• 41. What does an Operating System do?• Silberschatz and Gavin: “An OS is Similar to a government” – Begs the question: does a government do anything useful by itself?• Coordinator and Traffic Cop: – Manages all resources – Settles conflicting requests for resources – Prevent errors and improper use of the computer• Facilitator (“useful” abstractions): – Provides facilities/services that everyone needs – Standard Libraries, Windowing systems – Make application programming easier, faster, less error-prone• Some features reflect both tasks: – File system is needed by everyone (Facilitator) … – … but File system must be protected (Traffic Cop)1/18/12 Anthony D. Joseph and Ion Stoica CS162 ©UCB Spring 2012 Lec 1.41
    • 42. What is an Operating System,… Really? • Most Likely: – Memory Management – I/O Management – CPU Scheduling – Synchronization / Mutual exclusion primitives – Communications? (Does Email belong in OS?) – Multitasking/multiprogramming? • What about? – File System? – Multimedia Support? – User Interface? – Internet Browser?  • Is this only interesting to Academics??1/18/12 Anthony D. Joseph and Ion Stoica CS162 ©UCB Spring 2012 Lec 1.42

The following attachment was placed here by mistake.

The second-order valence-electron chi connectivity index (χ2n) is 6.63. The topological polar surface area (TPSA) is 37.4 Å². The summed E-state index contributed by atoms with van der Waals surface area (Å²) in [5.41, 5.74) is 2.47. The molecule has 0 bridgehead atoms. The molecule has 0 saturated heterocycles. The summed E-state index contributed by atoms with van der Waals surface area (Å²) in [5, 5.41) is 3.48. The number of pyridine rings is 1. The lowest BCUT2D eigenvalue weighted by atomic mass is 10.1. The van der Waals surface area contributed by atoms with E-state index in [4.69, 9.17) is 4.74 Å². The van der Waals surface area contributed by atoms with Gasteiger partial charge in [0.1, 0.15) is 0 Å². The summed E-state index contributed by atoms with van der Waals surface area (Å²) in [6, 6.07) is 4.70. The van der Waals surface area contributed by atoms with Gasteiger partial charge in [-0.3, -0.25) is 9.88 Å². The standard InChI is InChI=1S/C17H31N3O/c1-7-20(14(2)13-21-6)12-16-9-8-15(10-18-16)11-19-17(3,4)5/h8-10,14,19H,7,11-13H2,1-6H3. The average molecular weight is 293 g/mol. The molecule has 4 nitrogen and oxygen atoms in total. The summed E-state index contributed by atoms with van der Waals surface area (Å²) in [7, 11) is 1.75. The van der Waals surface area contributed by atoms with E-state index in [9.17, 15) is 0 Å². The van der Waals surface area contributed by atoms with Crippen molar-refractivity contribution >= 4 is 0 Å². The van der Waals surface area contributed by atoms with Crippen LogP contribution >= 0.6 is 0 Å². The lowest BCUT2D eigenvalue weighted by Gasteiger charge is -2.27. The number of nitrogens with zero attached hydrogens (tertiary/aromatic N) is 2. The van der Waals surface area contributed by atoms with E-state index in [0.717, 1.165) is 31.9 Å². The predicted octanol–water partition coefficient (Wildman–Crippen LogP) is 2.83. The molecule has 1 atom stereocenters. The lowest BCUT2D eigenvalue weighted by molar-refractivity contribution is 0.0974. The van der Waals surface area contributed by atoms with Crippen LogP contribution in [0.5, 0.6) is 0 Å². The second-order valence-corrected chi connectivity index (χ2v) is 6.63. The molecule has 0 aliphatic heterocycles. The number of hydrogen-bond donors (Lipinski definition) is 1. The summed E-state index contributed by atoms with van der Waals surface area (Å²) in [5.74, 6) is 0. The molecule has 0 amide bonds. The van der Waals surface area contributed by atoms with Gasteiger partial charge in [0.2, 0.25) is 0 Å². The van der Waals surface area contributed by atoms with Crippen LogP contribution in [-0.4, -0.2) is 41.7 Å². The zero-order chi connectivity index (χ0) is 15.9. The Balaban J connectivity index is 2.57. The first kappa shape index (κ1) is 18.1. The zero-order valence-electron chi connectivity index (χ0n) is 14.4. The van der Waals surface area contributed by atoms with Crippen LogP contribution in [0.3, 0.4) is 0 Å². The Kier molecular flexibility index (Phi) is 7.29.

• 43. Operating System Definition (Cont’d) • No universally accepted definition • “Everything a vendor ships when you order an operating system” is good approximation – But varies wildly • “The one program running at all times on the computer” is the kernel – Everything else is either a system program (ships with the operating system) or an application program1/18/12 Anthony D. Joseph and Ion Stoica CS162 ©UCB Spring 2012 Lec 1.43
    • 44. Summary • Operating systems provide a virtual machine abstraction to handle diverse hardware • Operating systems coordinate resources and protect users from each other • Operating systems simplify application development by providing standard services and abstractions • Operating systems can provide an array of fault containment, fault tolerance, and fault recovery • CS162 combines things from many other areas of computer science: – Languages, data structures, hardware, SW engineering, databases, security, networking, and algorithms1/18/12 Anthony D. Joseph and Ion Stoica CS162 ©UCB Spring 2012 Lec 1.44